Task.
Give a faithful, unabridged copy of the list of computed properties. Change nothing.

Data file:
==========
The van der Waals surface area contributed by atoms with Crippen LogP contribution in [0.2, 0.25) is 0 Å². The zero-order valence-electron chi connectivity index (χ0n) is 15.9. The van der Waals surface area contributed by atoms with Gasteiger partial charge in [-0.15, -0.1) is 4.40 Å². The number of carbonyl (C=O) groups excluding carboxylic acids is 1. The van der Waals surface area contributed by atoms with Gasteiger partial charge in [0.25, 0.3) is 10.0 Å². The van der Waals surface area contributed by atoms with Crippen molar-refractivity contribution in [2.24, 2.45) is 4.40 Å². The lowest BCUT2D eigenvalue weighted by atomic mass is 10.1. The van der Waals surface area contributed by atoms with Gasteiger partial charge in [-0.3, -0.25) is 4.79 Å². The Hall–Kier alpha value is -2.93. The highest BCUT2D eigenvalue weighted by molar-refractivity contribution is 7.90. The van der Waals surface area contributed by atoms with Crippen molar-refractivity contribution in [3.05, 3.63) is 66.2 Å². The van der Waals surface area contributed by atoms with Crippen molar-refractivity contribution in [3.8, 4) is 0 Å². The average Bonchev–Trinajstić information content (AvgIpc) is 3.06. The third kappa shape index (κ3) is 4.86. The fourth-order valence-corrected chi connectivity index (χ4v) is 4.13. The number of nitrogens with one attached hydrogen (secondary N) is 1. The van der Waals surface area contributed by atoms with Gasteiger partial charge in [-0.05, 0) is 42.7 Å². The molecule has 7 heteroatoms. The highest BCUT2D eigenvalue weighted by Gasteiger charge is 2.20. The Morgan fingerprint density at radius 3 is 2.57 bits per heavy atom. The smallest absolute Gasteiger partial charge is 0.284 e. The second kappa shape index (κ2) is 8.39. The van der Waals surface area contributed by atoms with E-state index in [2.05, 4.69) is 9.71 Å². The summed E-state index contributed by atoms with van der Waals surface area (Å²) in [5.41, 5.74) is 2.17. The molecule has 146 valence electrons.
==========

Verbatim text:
The van der Waals surface area contributed by atoms with Crippen LogP contribution in [0.2, 0.25) is 0 Å². The zero-order valence-electron chi connectivity index (χ0n) is 15.9. The van der Waals surface area contributed by atoms with Gasteiger partial charge in [-0.15, -0.1) is 4.40 Å². The number of carbonyl (C=O) groups excluding carboxylic acids is 1. The van der Waals surface area contributed by atoms with Gasteiger partial charge in [0.25, 0.3) is 10.0 Å². The van der Waals surface area contributed by atoms with Crippen molar-refractivity contribution in [2.24, 2.45) is 4.40 Å². The lowest BCUT2D eigenvalue weighted by atomic mass is 10.1. The van der Waals surface area contributed by atoms with Gasteiger partial charge in [-0.3, -0.25) is 4.79 Å². The Hall–Kier alpha value is -2.93. The highest BCUT2D eigenvalue weighted by molar-refractivity contribution is 7.90. The van der Waals surface area contributed by atoms with Crippen molar-refractivity contribution in [3.05, 3.63) is 66.2 Å². The van der Waals surface area contributed by atoms with Crippen molar-refractivity contribution in [3.8, 4) is 0 Å². The average Bonchev–Trinajstić information content (AvgIpc) is 3.06. The third kappa shape index (κ3) is 4.86. The fourth-order valence-corrected chi connectivity index (χ4v) is 4.13. The number of nitrogens with one attached hydrogen (secondary N) is 1. The van der Waals surface area contributed by atoms with Gasteiger partial charge in [-0.05, 0) is 42.7 Å². The molecule has 7 heteroatoms. The highest BCUT2D eigenvalue weighted by Gasteiger charge is 2.20. The Morgan fingerprint density at radius 3 is 2.57 bits per heavy atom. The smallest absolute Gasteiger partial charge is 0.284 e. The second kappa shape index (κ2) is 8.39. The van der Waals surface area contributed by atoms with E-state index in [2.05, 4.69) is 9.71 Å². The summed E-state index contributed by atoms with van der Waals surface area (Å²) in [5.41, 5.74) is 2.17. The molecule has 146 valence electrons.